Children stories and feedback

Sam's story

Sam was a relatively new pupil to the school; Elouise, his mum had moved him from his first primary school. He continued to struggle to manage his behaviours and coping with peer relationships.

Sam worked with his therapist over a period of seven months. Elouise described how much Sam benefitted from therapy and how excited he was to engage in the sessions.

As Sam was beginning to gain his confidence, Elouise was able to initially reduce and then stop having to be at school with Sam. At this point, Elouise began accessing the service for herself. Initially, she accessed counselling and then filial/ play therapy, an approach that aids parents to support their child’s well-being through play.

Elouise described counselling as hugely important. ‘It’s definitely made a difference to me. I am more confident. I put things into practice which helps us both. To begin with, I thought it was only Sam who needed help but looking back I needed help too. I wish I had accessed this a long time ago.’ The play sessions helped Sam ‘share his feelings; we laughed a lot too.’

Archie's story

Archie is a primary school pupil who was referred due to stress and anxiety. His home life was difficult due to an acrimonious break up between his parents and living as part of a blended family.  In addition to these family issues Archie was dealing with historic and recent sexual abuse within the family, pressures relating to his education and racial bullying. Archie was also awaiting confirmation of a suspected Asperger’s diagnosis.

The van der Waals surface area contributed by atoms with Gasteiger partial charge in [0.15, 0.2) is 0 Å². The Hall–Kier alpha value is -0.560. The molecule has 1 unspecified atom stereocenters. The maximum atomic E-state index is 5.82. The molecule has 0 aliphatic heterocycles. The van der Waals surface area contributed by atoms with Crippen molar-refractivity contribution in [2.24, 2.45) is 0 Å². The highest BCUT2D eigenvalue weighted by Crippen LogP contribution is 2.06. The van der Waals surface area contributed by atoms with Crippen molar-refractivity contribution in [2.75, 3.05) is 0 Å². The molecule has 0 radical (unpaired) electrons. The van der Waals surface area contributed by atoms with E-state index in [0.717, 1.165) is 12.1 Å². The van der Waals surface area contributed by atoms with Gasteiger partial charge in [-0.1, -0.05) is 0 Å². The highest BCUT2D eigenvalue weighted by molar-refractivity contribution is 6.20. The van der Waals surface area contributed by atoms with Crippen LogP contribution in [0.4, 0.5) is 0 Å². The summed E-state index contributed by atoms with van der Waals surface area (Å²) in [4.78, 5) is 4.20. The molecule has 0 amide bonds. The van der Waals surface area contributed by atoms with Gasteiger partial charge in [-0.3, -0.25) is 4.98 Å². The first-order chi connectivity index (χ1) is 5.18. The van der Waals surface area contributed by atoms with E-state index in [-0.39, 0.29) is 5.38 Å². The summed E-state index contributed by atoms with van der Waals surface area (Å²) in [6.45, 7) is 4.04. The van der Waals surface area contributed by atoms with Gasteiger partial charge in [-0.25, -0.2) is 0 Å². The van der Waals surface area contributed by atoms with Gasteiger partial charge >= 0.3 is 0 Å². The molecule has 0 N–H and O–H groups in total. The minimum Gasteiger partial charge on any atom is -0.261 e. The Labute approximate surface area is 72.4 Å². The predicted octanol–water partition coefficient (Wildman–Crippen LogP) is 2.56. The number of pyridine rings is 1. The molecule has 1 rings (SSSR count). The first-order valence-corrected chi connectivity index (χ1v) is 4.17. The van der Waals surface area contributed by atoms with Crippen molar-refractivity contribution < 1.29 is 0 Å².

He began counselling feeling very stressed and anxious but quickly engaged well with the therapeutic relationship. During this time Archie described counselling as a safe place which gave him space to share his worries. He reflected on how well he was now able to deal with difficult situations and appeared happy and able to cope. By the end, he felt confident enough to move forward on his own, having had a very positive experience of the counselling process.

Jordan's story

Jordan lived with his parents until the age of 2. Both had addiction problems and as a result he had experienced significant neglect. He has been living with his foster carers for almost 5 years. He was referred for play therapy by his teacher following a number of unprovoked aggressive outbursts in the playground.


Jordan initially said little in the play therapy session but threw himself into all aspects of play. He would draw, create and play out chaotic scenes with trains, cars and planes; bashes and crashes were frequent themes. However, as the sessions progressed the chaos became less frequent; Jordan’s play became more ordered and he began to talk more about his experiences. By the end of play therapy, Jordan’s outbursts were settling down and he felt more able to talk about his worries to his foster carers and teacher.

Claire's story

Claire was referred for counselling following a sudden family bereavement. Whilst Claire initially focused on her loss, she quickly identified concerns about her mum and her feelings of responsibility for her. She also shared her struggle with being bullied at school and lacking in self-worth. During her counselling Claire frequently drew on creative media and role play to express and make sense of her feelings.


By the end of counselling Claire had successfully negotiated a transition from primary to secondary school, formed new friendship groups and developed new interests that allowed her a greater sense of confidence and independence.